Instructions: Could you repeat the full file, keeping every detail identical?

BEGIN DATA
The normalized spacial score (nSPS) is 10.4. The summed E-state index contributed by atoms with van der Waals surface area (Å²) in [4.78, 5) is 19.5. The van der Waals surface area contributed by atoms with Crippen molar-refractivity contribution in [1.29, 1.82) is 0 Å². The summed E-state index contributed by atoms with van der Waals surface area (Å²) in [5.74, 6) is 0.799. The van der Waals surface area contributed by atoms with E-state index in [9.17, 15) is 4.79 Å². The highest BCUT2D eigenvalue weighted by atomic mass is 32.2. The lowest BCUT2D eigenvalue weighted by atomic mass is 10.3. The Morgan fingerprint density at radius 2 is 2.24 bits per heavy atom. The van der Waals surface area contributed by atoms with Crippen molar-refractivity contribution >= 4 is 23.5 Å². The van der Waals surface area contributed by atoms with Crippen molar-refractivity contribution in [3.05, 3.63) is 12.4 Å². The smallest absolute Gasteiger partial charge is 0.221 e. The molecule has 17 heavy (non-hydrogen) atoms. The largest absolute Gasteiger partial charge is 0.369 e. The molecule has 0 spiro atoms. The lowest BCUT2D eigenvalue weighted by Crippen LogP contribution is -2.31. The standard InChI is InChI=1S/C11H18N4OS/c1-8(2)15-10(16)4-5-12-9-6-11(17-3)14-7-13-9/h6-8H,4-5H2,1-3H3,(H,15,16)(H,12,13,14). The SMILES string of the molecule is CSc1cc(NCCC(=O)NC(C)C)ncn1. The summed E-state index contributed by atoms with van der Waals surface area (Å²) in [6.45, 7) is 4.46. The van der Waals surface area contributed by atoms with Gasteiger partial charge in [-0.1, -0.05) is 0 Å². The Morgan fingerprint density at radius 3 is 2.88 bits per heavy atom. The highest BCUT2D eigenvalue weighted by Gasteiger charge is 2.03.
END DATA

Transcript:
The normalized spacial score (nSPS) is 10.4. The summed E-state index contributed by atoms with van der Waals surface area (Å²) in [4.78, 5) is 19.5. The van der Waals surface area contributed by atoms with Crippen molar-refractivity contribution in [1.29, 1.82) is 0 Å². The summed E-state index contributed by atoms with van der Waals surface area (Å²) in [5.74, 6) is 0.799. The van der Waals surface area contributed by atoms with E-state index in [9.17, 15) is 4.79 Å². The highest BCUT2D eigenvalue weighted by atomic mass is 32.2. The lowest BCUT2D eigenvalue weighted by atomic mass is 10.3. The Morgan fingerprint density at radius 2 is 2.24 bits per heavy atom. The van der Waals surface area contributed by atoms with Crippen molar-refractivity contribution >= 4 is 23.5 Å². The van der Waals surface area contributed by atoms with Crippen molar-refractivity contribution in [3.05, 3.63) is 12.4 Å². The smallest absolute Gasteiger partial charge is 0.221 e. The molecule has 17 heavy (non-hydrogen) atoms. The largest absolute Gasteiger partial charge is 0.369 e. The molecule has 0 spiro atoms. The lowest BCUT2D eigenvalue weighted by Crippen LogP contribution is -2.31. The standard InChI is InChI=1S/C11H18N4OS/c1-8(2)15-10(16)4-5-12-9-6-11(17-3)14-7-13-9/h6-8H,4-5H2,1-3H3,(H,15,16)(H,12,13,14). The SMILES string of the molecule is CSc1cc(NCCC(=O)NC(C)C)ncn1. The summed E-state index contributed by atoms with van der Waals surface area (Å²) in [6.45, 7) is 4.46. The van der Waals surface area contributed by atoms with Gasteiger partial charge in [-0.1, -0.05) is 0 Å². The Morgan fingerprint density at radius 3 is 2.88 bits per heavy atom. The highest BCUT2D eigenvalue weighted by Gasteiger charge is 2.03.